Earlier this month, the U.S. Sentencing Commission (USSC) voted to change the Federal Sentencing Guidelines, which in some cases will lead to increased sentences for those convicted of “Unlawfully Entering or Remaining in the United States” or “Smuggling, Transporting, or Harboring an Unlawful Alien.” However, the USSC did not adopt all of their initially proposed changes to the Guidelines and, most importantly, they did not raise the base-level offense for people who are caught re-entering the country illegally.

The amendments were proposed in January, however in March a number of organizations testified and submitted statements against these proposed changes including the American Immigration Council, National Immigration Project of the National Lawyers’ Guild, Human Rights Watch, and United We Dream, among others.

Chris Rickerd from the ACLU testified that prosecutions for illegal reentry are extremely costly and have not been shown to deter unauthorized immigration. He noted:

“The current number of individuals prosecuted and sentenced for illegal reentry comes with staggering costs to the criminal justice system, including a diversion of limited prosecutorial and court resources away from serious offenses, as well as prison overcrowding in substandard private facilities. Moreover, these costs are incurred without any assurance that prosecutions for border crossing actually have a deterrent effect.”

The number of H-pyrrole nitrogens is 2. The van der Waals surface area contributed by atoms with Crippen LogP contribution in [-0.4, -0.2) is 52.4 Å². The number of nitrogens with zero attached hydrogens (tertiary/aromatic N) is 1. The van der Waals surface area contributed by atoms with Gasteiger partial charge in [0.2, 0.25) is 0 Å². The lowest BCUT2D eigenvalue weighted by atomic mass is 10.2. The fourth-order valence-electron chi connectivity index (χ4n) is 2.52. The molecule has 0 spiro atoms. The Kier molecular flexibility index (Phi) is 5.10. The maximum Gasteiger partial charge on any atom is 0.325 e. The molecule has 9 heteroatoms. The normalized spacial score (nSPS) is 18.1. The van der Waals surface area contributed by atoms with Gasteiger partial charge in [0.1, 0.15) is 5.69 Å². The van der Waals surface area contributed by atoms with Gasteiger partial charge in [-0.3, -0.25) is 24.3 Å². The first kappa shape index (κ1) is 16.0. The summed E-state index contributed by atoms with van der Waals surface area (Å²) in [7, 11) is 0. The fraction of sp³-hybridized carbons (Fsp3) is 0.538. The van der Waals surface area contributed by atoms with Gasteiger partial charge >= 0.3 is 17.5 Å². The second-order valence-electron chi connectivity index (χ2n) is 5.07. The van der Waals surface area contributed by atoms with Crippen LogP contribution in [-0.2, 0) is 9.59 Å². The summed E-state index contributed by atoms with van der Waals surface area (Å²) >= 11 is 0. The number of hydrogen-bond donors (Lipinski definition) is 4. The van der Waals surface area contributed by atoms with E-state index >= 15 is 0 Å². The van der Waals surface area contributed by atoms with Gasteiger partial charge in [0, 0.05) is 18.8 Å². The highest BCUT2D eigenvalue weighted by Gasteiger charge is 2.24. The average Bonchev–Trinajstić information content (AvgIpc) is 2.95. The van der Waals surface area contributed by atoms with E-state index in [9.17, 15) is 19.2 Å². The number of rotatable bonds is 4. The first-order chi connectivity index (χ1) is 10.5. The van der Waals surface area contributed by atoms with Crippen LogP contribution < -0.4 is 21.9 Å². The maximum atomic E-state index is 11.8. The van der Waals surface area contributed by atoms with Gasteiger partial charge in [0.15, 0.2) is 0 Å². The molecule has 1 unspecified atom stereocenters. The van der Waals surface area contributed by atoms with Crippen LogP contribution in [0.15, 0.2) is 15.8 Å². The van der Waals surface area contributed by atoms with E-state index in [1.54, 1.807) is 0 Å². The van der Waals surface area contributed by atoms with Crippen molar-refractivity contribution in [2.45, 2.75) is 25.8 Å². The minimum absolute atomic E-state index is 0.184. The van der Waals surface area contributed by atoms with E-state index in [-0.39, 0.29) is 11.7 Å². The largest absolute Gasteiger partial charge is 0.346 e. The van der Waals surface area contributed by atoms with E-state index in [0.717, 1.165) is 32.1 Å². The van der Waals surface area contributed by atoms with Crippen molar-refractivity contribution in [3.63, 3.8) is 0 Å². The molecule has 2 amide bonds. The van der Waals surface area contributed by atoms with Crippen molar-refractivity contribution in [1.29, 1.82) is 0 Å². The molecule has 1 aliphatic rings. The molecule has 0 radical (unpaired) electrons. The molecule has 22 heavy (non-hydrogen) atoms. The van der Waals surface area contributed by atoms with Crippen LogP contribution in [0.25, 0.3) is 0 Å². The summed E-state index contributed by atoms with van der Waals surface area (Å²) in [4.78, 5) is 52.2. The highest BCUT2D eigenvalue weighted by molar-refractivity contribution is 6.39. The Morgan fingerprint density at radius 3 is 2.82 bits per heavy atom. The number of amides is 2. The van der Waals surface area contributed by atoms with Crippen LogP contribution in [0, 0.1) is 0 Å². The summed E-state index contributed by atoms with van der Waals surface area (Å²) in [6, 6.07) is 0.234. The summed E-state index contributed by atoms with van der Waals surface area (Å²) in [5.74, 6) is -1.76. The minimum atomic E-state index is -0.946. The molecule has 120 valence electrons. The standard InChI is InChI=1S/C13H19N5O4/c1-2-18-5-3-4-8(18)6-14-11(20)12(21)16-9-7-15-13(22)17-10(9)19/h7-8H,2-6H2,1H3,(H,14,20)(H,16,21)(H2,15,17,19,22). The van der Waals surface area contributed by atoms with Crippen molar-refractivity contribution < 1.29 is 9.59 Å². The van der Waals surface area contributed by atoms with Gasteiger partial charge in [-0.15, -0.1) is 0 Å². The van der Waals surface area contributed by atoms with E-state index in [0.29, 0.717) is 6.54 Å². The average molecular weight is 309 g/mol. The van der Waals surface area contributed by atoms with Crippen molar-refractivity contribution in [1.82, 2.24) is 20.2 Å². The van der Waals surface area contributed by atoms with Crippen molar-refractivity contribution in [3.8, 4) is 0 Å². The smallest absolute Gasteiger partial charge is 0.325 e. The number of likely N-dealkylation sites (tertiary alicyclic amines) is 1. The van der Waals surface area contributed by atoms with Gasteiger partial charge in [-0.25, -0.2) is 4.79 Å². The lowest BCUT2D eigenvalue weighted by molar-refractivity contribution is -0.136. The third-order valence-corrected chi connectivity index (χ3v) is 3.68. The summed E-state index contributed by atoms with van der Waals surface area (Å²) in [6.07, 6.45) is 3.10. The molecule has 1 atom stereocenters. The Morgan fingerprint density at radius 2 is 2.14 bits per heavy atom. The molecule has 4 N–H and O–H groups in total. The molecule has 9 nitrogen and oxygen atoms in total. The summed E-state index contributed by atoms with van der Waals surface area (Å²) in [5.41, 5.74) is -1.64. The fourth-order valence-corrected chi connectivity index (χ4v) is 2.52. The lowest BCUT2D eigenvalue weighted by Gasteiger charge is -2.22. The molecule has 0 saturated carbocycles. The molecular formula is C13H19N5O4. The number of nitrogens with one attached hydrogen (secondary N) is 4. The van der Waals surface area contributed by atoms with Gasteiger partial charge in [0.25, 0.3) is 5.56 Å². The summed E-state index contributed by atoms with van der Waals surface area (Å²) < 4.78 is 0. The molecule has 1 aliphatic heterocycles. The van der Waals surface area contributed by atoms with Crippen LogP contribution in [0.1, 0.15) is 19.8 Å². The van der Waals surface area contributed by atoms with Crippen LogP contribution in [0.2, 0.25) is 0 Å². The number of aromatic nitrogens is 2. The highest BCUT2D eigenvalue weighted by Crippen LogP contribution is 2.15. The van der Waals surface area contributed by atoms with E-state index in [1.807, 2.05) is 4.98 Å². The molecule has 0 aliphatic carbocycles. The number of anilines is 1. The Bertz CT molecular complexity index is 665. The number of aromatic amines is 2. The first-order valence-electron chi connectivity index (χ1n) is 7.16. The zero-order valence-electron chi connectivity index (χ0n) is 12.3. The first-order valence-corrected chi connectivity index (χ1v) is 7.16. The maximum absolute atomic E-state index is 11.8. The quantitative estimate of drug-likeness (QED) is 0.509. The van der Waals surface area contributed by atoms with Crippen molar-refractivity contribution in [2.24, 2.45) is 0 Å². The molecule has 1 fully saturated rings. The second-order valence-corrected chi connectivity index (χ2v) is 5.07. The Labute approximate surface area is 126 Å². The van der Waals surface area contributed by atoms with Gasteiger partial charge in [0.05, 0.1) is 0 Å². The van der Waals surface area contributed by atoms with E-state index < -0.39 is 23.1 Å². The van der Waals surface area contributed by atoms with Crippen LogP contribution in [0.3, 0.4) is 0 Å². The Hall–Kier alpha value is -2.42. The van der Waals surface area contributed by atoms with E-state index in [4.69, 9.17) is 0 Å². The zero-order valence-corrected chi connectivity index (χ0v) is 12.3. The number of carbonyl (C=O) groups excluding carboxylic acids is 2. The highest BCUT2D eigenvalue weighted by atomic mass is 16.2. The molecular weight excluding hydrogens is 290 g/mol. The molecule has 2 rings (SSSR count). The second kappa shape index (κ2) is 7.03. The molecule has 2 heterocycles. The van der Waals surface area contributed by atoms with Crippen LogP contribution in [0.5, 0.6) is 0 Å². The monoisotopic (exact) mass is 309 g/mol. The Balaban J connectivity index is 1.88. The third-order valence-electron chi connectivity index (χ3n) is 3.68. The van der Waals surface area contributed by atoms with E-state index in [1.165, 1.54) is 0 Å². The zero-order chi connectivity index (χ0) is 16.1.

This is supported by the USSC own report, released in April 2015 and titled Illegal Reentry Offenses, which makes clear that the number of people sentenced under the current guideline has increased significantly since 2007. These crimes now constitute a major proportion of the overall federal district-court caseload (22 percent in fiscal year 2015) and is especially pronounced in southwest-border districts.

Chief Judge Patti B. Saris, chair of the Commission said, while they wanted to take into account other criminal convictions, “the base offense level will remain the same as we also understand that there are many low level offenders who return to the United States for reasons related to family or work as well as reasons relating to conditions in their home country.”

The reaction by other organizations was generally positive, as Greg Chen, director for advocacy for the American Immigration Lawyers Association (AILA), said,

“From AILA’s perspective that is a welcome decision by the U.S. Sentencing Commission because AILA has serious concerns, as reflected in our comments that those kinds of increases in guidelines would really harm a number of different vulnerable groups and would likely serve no clear purpose and no clear goal from the criminal justice sentencing commission perspective.”

Rickerd noted these convictions are not by “any definition priorities under the Department of Justice’s guidelines or a danger to the community such that sentences should be increased.”

During a time when Congress is looking at criminal justice reform, potentially doing away with mandatory minimums for some types of offenses, it was good to see that the USSC did not arbitrarily increase the base offense level for these illegal reentry cases and further criminalize migration. Hopefully in the future, USSC and other implicated government agencies can reexamine—and reduce—the deleterious impacts of prosecution and overly-punitive sentencing of border-crossers.

Photo Courtesy of North Charleston.